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Tamils - a Nation without a State
United Kingdom -
Geetha Maheshwaran Reflects
21 June 2009
As the truth is gradually filtering out about what has been happening in Sri Lanka over the past few months, many of the Tamil devotees at our Wimbledon Hindu Temple have become severely affected. Many are gradually receiving confirmation that family and loved ones have been killed or injured, others are still trying to break through a wall of silence to get verification or to even try and send help, food and medicines to friends and family there. And the press have started sending pictures and reports of increasing numbers of civilian casualities and circumstances in the camps.
So we, as a Temple, decided we needed to do something to help our devotees to cope emotionally with all that was happening. We contacted the Tamil Health Organisation in the UK and organised a day to train volunteers within the community to act as emotional support for the distressed. And it was amazing. Doctors and counsellors offered to come from all over London to help in the session and within just a few days, we had 50 volunteers who wanted to be trained!
The young lady who taught us throughout the day was a living example of what a counsellor should be. She took us through the basics and encouraged us to fmd the answers to the questions that we ourselves raised.
Meera had that special quality of leading by example, by empowering us all to recognise our own strengths and abilities and also opened our eyes to the fact that all of us had been traumatised, to a greater or lesser extent, by what has been happening in Sri Lanka.
Our sense of powerlessness and frustration could manifest itself in something as innocuous as being irritated by our family, arguing more or even, bizarrely, kicking the TV because we couldn't fmd our car keys! It made us all realise that we need to be aware that the pain and anguish that someone is feeling inside may not necessarily be expressed by them logically.
That we may
need to look behind the shouting or the bizarre behaviour to see the sadness and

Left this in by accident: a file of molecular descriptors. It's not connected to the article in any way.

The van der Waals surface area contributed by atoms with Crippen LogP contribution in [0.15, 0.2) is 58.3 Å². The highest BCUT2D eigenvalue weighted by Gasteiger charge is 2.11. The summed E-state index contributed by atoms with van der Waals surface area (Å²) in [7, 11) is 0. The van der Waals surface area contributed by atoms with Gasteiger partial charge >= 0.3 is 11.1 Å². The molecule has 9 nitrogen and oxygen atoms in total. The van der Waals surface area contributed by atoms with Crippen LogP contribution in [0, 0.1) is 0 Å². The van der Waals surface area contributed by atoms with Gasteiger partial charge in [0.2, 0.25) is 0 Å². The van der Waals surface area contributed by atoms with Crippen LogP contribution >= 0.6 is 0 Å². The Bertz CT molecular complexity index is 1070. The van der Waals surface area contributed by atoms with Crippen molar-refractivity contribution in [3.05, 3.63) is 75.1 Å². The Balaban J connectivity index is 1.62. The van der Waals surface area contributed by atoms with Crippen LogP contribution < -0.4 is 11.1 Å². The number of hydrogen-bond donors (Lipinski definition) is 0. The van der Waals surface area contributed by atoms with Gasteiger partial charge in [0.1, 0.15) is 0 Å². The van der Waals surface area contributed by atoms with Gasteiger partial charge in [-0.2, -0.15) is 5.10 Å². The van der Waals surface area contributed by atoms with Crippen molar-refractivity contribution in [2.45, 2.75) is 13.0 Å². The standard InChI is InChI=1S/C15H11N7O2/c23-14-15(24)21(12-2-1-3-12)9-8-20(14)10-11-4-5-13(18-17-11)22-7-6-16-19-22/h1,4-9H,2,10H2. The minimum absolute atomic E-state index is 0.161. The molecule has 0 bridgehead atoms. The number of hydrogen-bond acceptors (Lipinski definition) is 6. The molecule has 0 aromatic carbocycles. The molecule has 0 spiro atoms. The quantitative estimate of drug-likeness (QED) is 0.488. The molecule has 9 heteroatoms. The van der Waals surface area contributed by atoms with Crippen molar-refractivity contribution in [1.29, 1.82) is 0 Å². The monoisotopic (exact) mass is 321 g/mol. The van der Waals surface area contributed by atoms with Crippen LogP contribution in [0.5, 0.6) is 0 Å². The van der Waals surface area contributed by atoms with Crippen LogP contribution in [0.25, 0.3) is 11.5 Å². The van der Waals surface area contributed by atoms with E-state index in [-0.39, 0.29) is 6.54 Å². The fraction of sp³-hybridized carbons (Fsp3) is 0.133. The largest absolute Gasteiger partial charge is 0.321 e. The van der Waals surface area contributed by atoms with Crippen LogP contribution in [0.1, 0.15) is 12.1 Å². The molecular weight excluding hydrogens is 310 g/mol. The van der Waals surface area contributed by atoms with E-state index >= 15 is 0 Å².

distress inside and learn to respond with empathy as well as a sympathetic ear
to truly help them. And so, with the acknowledgement that pain and suffering is
part and parcel of life, we resolved to do what we could to help others, to help
them to find their own answers to their questions in life.
Many of you will have heard reports in the press about the ethnic conflict in Sri Lanka between the Singhalese government and the Tamil Tigers. And although I was born and brought up here in the UK, my parents are from Sri Lanka, as are many of the devotees who come to our Temple.
So it was with increasing concern and horror that we heard reports about the huge number of Tamil civilians being killed and injured, particularly since the beginning of this year. The Tamil community was so concerned, that mass protests and marches took place all over the world to raise awareness of what was happening in what has been termed "A war without witnesses".
In April, a march was organized in central London and, for the first time in my life, I decided that I needed to go and be part of this public protest. We took our 13 year old son, who felt passionately that he needed to go and support his fellow Tamils in Sri Lanka, and I was moved to tears to see the sheer number of people, of all ages and from all walks of life, walking and chanting together in unity to make their voices heard. It felt so good to be able to do something, however small.
My only sadness was felt after the event when � from what I could see - little was heard about the march on the main TV channels, radio or newspapers! On a rainy Saturday afternoon, large numbers went into central London to protest peacefully - with dignity and with respect for the authorities and for other people's property. Perhaps because the police were fantastic, no banks were broken into, no people assaulted, the march was deemed of limited newsworthiness - a sad reflection on today's society!
But it made me appreciate that, whatever else is going on, we are so lucky to be in a country where freedom of speech and the right to protest is allowed and where the press need not be afraid to report the truth. It made me realize that we all have a role to play to highlight injustice in the world, and a moral duty to help the weak and vulnerable and, with the faith and hope that our efforts will make a difference, I know that truth and justice will eventually prevail.